Well…The fix is in in Chicago. Not really surprising considering he city’s history of police brutality and corruption. This isn’t a first, as we all saw this movie in Ferguson and a number of other places. Seems that big city cops are immune to the very laws they are supposed to enforce. A situation which isn’t true everywhere…But in far too many places.
A Chicago investigator who determined that several civilian shootings by police officers were unjustified was fired after resisting orders to reverse those findings, according to internal records of his agency obtained by WBEZ.
Scott M. Ando, chief administrator of the city’s Independent Police Review Authority, informed its staff in a July 9 email that the agency no longer employed supervising investigator Lorenzo Davis, 65, a former Chicago police commander. IPRA investigates police-brutality complaints and recommends any punishment.
Davis’s termination came less than two weeks after top IPRA officials, evaluating Davis’s job performance, accused him of “a clear bias against the police” and called him “the only supervisor at IPRA who resists making requested changes as directed by management in order to reflect the correct finding with respect to OIS,” as officer-involved shootings are known in the agency.
Since its 2007 creation, IPRA has investigated nearly 400 civilian shootings by police and found one to be unjustified.
WBEZ asked to interview Ando, promoted last year by Mayor Rahm Emanuel to head the agency. The station also sent Ando’s spokesman questions about sticking points between IPRA investigators and managers, about the agency’s process for overturning investigative findings, and about the reasons the agency had reversed many of Davis’s findings.
The spokesman said there would be no interview and sent this statement: “This is a personnel matter that would be inappropriate to address through the media, though the allegations are baseless and without merit. IPRA is committed to conducting fair, unbiased, objective, thorough and timely investigations of allegations of police misconduct and officer-involved shootings.”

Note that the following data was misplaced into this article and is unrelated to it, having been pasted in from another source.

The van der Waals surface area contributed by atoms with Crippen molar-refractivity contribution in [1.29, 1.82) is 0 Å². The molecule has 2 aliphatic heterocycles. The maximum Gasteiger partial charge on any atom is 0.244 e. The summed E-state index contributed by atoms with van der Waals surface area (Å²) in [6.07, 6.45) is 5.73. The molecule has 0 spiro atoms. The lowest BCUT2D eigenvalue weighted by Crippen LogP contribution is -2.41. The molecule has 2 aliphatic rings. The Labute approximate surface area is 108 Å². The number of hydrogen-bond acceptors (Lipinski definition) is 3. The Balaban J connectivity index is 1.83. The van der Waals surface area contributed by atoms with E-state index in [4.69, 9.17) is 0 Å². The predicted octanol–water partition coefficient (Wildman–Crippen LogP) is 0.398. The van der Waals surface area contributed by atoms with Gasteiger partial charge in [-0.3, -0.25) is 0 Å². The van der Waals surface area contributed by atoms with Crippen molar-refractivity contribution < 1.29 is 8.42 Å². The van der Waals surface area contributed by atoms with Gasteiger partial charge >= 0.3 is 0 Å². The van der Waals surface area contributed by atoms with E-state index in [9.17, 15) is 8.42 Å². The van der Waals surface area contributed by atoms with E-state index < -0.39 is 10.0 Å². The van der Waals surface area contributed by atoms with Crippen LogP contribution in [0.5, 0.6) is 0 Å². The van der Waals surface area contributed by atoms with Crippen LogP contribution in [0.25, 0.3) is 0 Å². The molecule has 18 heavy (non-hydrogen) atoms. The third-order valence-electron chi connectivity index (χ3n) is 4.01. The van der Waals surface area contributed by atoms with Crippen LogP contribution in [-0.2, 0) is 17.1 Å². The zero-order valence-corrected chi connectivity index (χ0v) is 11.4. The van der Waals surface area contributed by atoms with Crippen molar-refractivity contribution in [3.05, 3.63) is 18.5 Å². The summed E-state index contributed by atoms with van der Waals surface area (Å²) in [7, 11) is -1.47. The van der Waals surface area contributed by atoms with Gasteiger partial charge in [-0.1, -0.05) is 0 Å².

The performance evaluation covered 19 months and concluded that Davis “displays a complete lack of objectivity combined with a clear bias against the police in spite of his own lengthy police career.”
Davis served in the police department for 23 years. As a commander, he headed detective units, the department’s Austin district and, finally, its public-housing unit. He retired from the department in 2004.
“I did not like the direction the police department had taken,” Davis said. “It appeared that officers were doing whatever they wanted to do. The discipline was no longer there.” …More…
This one in Harrisburg, Pennsylvania –
Harrisburg, PA– Hummelstown police Officer, Lisa J. Mearkle was charged with criminal homicide on Tuesday in the shooting death of 59-year-old David Kassick on February 2.
Mearkle shot Kassick as he laid face down on the ground in the snow, unarmed, during a routine traffic stop gone awry.
Mearkle had attempted to pull Kassick over for an expired inspection sticker, but the situation escalated when Kassick attempted to flee from the officer.
Eventually Mearkle caught up to the motorist close to his sister’s home where he was staying, but Kassick got out of the vehicle and fled on foot. As he was attempting to run away, he was incapacitated by the officer’s taser which she held in her left hand. With her right hand, she unnecessarily pulled out her service gun and shot the unarmed man twice in the back as he lay face-down on the ground.
The 36-year-old officer claims that she shot the unarmed man because he would not show his hands and she was concerned he may have been reaching in his jacket for a weapon, but the recording from the deployed taser paints a different picture.
District Attorney Ed Marsico has stated that it appeared from the recording that Kassick was simply trying to remove the stun gun probes from his back before his life was taken.
“At the time Officer Mearkle fires both rounds from her pistol, the video clearly depicts Kassick lying on the snow covered lawn with his face toward the ground, furthermore, at the time the rounds are fired nothing can be seen in either of Kassick’s hands, nor does he point or direct anything toward Officer Mearkle,” the arrest affidavit reads….More…